Sen. Ramon “Bong” Revilla Jr. lofted a trial balloon Monday. He may make a 2016 presidential run, said the 47 year old actor-governor-turned senator. Ma-aga pa na man. English doesn’t catch all the nuances of the word garapal.
“If you can’t raise a billion pesos, why run?”, rags-to-riches 64 year old Sen. Manuel Villar told Reuters. Villar lobbed President Joseph Estrada’s impeachment to the Senate without catching a breath after his opening prayer. He owns a P48 billion real estate firm and dealt himself into the race. A less-affluent President Benigno Aquino trashed Villar in 2010 polls. “I dislike millionaires, “ writer Mark Twain joked. “But it’d be dangerous to offer me the position.”
Sen. Ferdinand Marcos Jr. frets at “ the starting line”. He churns out press releases on everything — except last year’s $353.6 million fine by the US Federal Court. Bongbong tried to smuggle paintings from judicially contested hearings, the 9th circuit court fumed. Marcos Jr. ducks.
Who of our kids meanwhile will die? Infant death rates here stagnated at 19 per 100,000 births. Compare that to Taiwan’s 6. The toll resembles that of Ecuador. Yes, the Ecuador that former US national security contractor Edward Snowden, accused of espionage, would snuck into and shake off pursuing US federal posses.
How many under-5 years-old infants will slump into premature graves? Here, 25 for every 1,000, a UN Interagency Group reports. We’re bracketed with oil-flush Iran, ruled by ayatollahs. It is 7 for Malaysia.
And how many will achieve what the Psalmist writes? “Seventy is the sum of our years, eighty if we are strong” . Don’t ask Revilla. In Cavite, functional illiteracy stood at 9 percent, the last time “Philippine Human Development Report “(PHDR) looked. And 7 percent lacked “improved water sources”. Life expectancy today for Filipinos and Guatemalans is 73, World Health Organization estimates. A Singaporean can live to 82.
But lust for power blinds. Today’s “candidates” plot well past midnights on how to grab political advantage. “ “Let me have men about me that are fat, /Sleek-headed men such as sleep a-nights,” Shakespeare’s Ceasar mutters to Antony. “Yond Cassius has a lean and hungry look; /He thinks too much…”
A study on the Philippines, Brazil, India, South Africa and Guatemala found that : “Interventions during first two years of life (of a child) “are likely to result in substantial gains” in height, schooling, the research journal “Lancet” (March 28, 2013 ) reported. They “give some protection from adult chronic disease. Adverse trade offs are few”.
How would Bongbong react? In Ilocos Norte, the poorest 10 percent make do with three centavos of every peso while the richest get 28 centavos, PHDR says. And that doesn’t include secret dollar accounts in the Virgin Island.
Tracking of 3,080 mothers and infants from 243 Cebu barangays, partly anchors this analysis. The late Fr. Wilhelm Flieger, SVD crafted the Cebu Longitudinal Health and Nutrition Survey at University of San Carlos Office of Population Studies in 1983. “Yesterday’s infants are today’s adults,” Viewpoint reported (PDI /June 25, 2012 ). ”Some are parents and hold down jobs. There are school dropouts. A number have died and 136 moved out. One is an OFW worker in Iceland.” In 2011, San Carlos completed its examination of new pregnancies and births among once 1983 infants. This “makes CLHNS a three-generation study.”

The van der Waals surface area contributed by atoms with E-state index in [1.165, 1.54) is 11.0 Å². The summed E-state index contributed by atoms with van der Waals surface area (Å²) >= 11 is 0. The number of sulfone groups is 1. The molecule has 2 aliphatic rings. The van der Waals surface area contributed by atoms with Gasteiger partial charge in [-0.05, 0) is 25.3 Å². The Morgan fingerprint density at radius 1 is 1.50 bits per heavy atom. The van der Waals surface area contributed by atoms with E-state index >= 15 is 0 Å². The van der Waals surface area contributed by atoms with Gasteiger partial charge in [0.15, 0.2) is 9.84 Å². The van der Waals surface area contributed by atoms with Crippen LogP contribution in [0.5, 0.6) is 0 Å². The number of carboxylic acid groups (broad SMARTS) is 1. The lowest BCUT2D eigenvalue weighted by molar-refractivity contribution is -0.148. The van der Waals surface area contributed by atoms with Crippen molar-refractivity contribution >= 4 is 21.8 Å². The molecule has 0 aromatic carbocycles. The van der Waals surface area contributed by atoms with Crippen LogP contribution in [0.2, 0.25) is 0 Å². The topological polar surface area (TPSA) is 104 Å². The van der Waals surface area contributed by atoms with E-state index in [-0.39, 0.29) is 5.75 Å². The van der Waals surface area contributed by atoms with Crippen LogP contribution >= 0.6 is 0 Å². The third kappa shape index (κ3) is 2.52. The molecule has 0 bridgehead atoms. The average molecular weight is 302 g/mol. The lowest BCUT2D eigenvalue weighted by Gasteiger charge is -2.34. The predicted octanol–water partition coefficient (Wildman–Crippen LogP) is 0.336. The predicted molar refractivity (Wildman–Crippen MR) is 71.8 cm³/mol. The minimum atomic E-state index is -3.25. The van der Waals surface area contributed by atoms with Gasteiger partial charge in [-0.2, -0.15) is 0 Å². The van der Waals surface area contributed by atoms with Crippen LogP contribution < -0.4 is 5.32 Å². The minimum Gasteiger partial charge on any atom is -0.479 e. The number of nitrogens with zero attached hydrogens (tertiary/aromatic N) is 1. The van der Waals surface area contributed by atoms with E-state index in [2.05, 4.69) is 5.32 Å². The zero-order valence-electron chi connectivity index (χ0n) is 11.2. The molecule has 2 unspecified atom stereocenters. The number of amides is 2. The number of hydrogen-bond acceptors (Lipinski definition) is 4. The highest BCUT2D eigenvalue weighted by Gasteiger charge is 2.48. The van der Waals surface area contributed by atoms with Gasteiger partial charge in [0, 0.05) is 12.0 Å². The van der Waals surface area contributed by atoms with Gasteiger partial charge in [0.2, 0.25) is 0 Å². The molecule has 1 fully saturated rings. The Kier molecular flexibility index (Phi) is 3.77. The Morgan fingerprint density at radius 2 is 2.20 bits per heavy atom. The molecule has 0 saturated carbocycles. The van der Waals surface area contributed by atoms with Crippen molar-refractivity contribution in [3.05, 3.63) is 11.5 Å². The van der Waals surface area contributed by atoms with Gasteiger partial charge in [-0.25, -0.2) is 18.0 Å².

Funded by the Bill and Melinda Gates Foundation, the new analysis covers 8,362 participants in three age periods: 0-2 years; 2 years to mid-childhood; and mid-childhood to adult stage. Brazil failed to track 17 percent of infants, studied by Universidade Federal de Pelotas, into adulthood. “ Guatemala and Cebu showed marked growth failure in early childhood. South Africa and India showed intermediate patterns.
“The bottom line” for decisive intervention is the first 24 months of a child’s life. “Act there,” Cesar Victoria of Brazil stressed earlier. Dividends in a child’s health dwindle in the third year onwards. “Our findings suggest that interventions to increase birth weight and linear growth during the first 2 years of life are likely to result in substantial gains in height and schooling,” Lancet adds.
Malnourished pregnant mothers result in “stunting” of kids, lower attained schooling, reduced adult income”. Indeed, “stunting today is the most prevalent nutritional challenge in developing nations,” the G8 summit heard, mid-June at Enniskillen, Northern Ireland. Worldwide, 165 million children are affected.” (In Philippine kindergarten and primary classes, 562,262 pupils are “severely wasted.”) World Bank boosted this year’s funding for child nutrition from $230 million to $600 million. European Union pledged an extra $500 million for related projects.
Except for Sub-Saharan Africa, mortality and under- nutrition are falling substantially in most parts of the world. New targets are now being formulated to replace the 2015 Millennium Development Goals. This five country study “provides strong justification for the proposal of a new goal, namely a reduction in stunting,” adds the Lancet report. This would replace the present target which is narrowly constricted to whittling down underweight.
Filipino politics is a chaotic sound chamber. The most strident voices erupt from would be 2016 candidates who clone yesterday’s trapos. They drown out the whimper of vulnerable infants and emaciated mothers. And that silencing guts our common humanity.